- Yeah, and you know, and you mentioned your dad. Your dad, Kevin Dole, has been on WGAN-TV Live at 5 a number of times, so we're always happy to get the photographer that's actually doing the Matterport tours on the show.

Eric, how about showing us some examples of large spaces done with the Matterport Pro2 3D Camera, and what kind of problems you encountered, and how you solved those problems?

- Sure. Excuse me. All right, I'll just get the first one up here.

- While Eric's setting up, I should mention, I've introduced the company as Home3D.us ... and that actually is the website too, www.Home3D.us

WGAN-TV Short Story #2210

- All right, and actually, before I get into the actual spaces, there are some things that I want to go into before, that actually can turn into problems if they're not addressed before you actually get to the site.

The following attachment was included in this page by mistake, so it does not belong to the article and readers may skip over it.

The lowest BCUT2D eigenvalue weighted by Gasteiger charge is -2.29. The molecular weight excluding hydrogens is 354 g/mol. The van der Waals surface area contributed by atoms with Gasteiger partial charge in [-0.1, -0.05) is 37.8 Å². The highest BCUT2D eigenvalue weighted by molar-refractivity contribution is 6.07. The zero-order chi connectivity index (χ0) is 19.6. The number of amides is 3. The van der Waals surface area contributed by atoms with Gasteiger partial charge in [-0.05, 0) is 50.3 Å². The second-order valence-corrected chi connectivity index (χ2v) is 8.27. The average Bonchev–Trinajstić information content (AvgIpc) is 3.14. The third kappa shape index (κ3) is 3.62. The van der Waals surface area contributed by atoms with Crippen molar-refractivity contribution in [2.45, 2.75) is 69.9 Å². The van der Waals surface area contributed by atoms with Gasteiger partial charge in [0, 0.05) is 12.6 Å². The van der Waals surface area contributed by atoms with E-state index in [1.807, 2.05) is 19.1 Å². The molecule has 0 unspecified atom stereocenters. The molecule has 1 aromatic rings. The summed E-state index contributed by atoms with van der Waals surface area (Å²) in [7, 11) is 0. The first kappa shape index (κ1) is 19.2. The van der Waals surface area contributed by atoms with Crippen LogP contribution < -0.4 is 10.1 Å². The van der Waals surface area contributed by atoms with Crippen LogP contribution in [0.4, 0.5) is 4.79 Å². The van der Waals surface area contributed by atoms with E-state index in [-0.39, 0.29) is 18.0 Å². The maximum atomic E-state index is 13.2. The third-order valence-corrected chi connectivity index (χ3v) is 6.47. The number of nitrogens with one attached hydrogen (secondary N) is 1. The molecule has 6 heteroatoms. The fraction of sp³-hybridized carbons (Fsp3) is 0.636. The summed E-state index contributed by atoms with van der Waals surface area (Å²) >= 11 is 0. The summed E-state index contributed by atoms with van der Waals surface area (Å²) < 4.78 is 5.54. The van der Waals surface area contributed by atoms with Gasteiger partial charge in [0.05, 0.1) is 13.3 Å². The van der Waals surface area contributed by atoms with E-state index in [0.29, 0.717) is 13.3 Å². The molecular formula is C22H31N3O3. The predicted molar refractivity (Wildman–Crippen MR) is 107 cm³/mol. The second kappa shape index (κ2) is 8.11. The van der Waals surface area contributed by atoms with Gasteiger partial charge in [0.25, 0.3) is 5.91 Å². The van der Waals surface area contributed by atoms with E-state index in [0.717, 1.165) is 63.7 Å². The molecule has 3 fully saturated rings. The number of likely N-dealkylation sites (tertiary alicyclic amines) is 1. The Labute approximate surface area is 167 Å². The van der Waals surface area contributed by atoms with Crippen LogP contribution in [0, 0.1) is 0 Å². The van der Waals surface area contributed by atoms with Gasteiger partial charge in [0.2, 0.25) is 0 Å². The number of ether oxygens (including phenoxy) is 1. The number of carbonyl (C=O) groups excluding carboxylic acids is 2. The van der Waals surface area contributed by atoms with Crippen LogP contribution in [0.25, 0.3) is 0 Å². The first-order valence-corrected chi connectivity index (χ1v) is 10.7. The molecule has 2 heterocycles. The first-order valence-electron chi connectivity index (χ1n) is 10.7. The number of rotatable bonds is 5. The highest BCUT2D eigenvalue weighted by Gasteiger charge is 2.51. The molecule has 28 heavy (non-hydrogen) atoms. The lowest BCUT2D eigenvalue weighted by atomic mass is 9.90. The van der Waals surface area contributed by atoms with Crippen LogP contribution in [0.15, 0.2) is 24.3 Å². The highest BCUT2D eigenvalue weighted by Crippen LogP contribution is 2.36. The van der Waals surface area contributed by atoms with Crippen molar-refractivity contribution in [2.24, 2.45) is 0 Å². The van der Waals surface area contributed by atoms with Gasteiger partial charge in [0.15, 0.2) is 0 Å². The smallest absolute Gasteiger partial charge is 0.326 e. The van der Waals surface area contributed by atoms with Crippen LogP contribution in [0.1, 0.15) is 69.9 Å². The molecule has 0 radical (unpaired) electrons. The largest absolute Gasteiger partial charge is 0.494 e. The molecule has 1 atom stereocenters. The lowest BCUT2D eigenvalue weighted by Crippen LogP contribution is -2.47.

- Sounds great. I can see your screen. And, you know, wow. We see some crazy light on top of the Matterport camera there.

- Yes, so... Before, let me just get, sorry, let me just get up my notes here. Can you still see the screen?

- Yes, and I actually see a power brick underneath your iPad with a case, and I think already, these are two tips right off the bat. So, yeah, I think we're going to have way more than nine tips by the time we get done.

- All right. So, probably... I mean, this can also, this can be very easily overlooked, but before you go on any large space job, you want to have a full, fully-charged portable battery for the iPad, and as well as a regular wall charger, for when you take breaks; so you can charge the iPad up.